Before March, telehealth services weren't viable for most trans care providers, particularly those operating within LGBTQ care clinics that offer transition-related services on an informed-consent basis and treat many low-income patients. The difficulty in offering telehealth care was due to a requirement from the Centers for Medicare & Medicaid Services (CMS), the largest insurance provider in the United States, that mandated in-person visits.
The Trump administration decided to temporarily waive the rule on March 30, allowing the CMS to pay for telehealth appointments over the phone and over various video chat services. The decision coincided with healthcare providers all over North America suspending in-person appointments in an effort to slow the spread of the virus. As a result, telehealth use has skyrocketed; Blue Cross and Blue Shield of Massachusetts recorded over half a million telehealth visits with patients over the past six weeks, an increase of more than a hundredfold over its previous six-week average of 5,000.
Trans care providers told VICE that transitioning all of their in-person services to telehealth hasn’t been easy, especially for those who had no such infrastructure to do so prior to the pandemic. But remote appointments have been a boon to many of their patients.
Anna Kiesnowski, the Gender Affirming Services Manager at the Mazzoni Center, a medical provider in Philadelphia that specializes in LGBTQ care, said that new patient intake hasn’t dipped after the clinic switched from in-person to telehealth appointments. The option to pursue transition-related care remotely, Kiesnowski said, might have even improved the process for new patients, especially those who live hours away from Mazzoni or any other competent trans care provider.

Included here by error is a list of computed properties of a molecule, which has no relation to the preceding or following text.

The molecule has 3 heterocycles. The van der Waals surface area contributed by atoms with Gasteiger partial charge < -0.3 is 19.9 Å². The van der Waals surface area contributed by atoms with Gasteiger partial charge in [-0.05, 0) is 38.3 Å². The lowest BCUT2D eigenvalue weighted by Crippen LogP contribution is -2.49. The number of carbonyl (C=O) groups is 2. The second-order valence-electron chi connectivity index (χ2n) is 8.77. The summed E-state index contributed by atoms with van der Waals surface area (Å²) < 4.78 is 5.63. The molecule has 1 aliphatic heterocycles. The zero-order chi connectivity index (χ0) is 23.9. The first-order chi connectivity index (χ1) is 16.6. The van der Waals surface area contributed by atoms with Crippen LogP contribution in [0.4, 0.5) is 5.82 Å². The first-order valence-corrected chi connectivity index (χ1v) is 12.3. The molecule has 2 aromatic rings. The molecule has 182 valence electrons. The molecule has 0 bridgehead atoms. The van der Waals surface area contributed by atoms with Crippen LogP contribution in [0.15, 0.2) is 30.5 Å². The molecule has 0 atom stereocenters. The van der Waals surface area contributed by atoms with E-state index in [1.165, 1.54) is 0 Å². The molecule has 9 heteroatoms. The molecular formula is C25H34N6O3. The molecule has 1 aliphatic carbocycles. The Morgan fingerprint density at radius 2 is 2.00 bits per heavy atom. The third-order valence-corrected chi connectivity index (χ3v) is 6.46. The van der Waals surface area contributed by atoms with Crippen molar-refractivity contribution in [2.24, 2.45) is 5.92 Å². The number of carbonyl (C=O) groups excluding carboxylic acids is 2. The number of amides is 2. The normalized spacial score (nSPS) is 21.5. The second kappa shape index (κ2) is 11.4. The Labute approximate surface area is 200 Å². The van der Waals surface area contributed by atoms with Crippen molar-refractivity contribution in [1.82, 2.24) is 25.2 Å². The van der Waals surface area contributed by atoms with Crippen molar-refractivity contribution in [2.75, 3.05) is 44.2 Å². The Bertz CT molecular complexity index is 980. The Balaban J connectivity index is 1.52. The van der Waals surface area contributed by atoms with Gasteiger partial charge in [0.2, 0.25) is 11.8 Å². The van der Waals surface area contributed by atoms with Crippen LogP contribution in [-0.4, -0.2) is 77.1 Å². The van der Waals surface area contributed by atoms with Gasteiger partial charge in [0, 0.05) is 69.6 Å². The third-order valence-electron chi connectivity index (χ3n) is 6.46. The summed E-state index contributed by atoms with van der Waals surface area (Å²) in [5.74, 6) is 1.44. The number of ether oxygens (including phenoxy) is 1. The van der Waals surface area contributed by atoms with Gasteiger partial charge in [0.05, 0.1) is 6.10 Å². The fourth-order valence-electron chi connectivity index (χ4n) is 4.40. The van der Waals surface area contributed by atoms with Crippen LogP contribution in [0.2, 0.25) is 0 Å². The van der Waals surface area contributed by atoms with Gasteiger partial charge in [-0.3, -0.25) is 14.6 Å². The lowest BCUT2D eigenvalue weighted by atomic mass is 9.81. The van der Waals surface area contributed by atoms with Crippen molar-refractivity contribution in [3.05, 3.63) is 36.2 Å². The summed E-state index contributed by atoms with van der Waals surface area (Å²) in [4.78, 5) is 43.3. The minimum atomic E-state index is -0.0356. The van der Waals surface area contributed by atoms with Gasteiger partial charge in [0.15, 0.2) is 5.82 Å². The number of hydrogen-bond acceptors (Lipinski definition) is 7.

“People who live further out, like two to three hours away, they can just sign in [online] and log in to their video appointment,” said Kiesnowski. “[Telehealth] has actually decreased the barriers.”
Telehealth is also beneficial for trans youth who require a parent or guardian with them at every appointment. Now, they don’t have to coordinate multiple schedules just to visit a provider anymore.
Even leaving the house can be a deterrent for many trans individuals seeking care, as a provider from Planned Parenthood of Greater New York, who asked to remain anonymous for privacy reasons, told VICE. Adults with intense dysphoria who can use telehealth services no longer need to worry about navigating public transportation, where they would also be vulnerable to public harassment and violence.
“Transfeminine patients often show up and change into gender-affirming clothing and makeup in the bathrooms,” the provider said. “It is not always safe for them to present like that on the buses and trains they have to take to get here, sometimes from hours away. At least one patient of mine is refusing to leave their home right now, so telehealth has been really helpful.”
Telehealth does present some obstacles for providers. Raymund Sison, the Director of Medicine at New York City’s Apicha Community Health Center, said that some of his trans patients do their hormone shots at the clinic, administered by a provider. Apicha is considering rolling out a telehealth service that would teach patients who don’t already feel comfortable doing their shots themselves how to do so at home.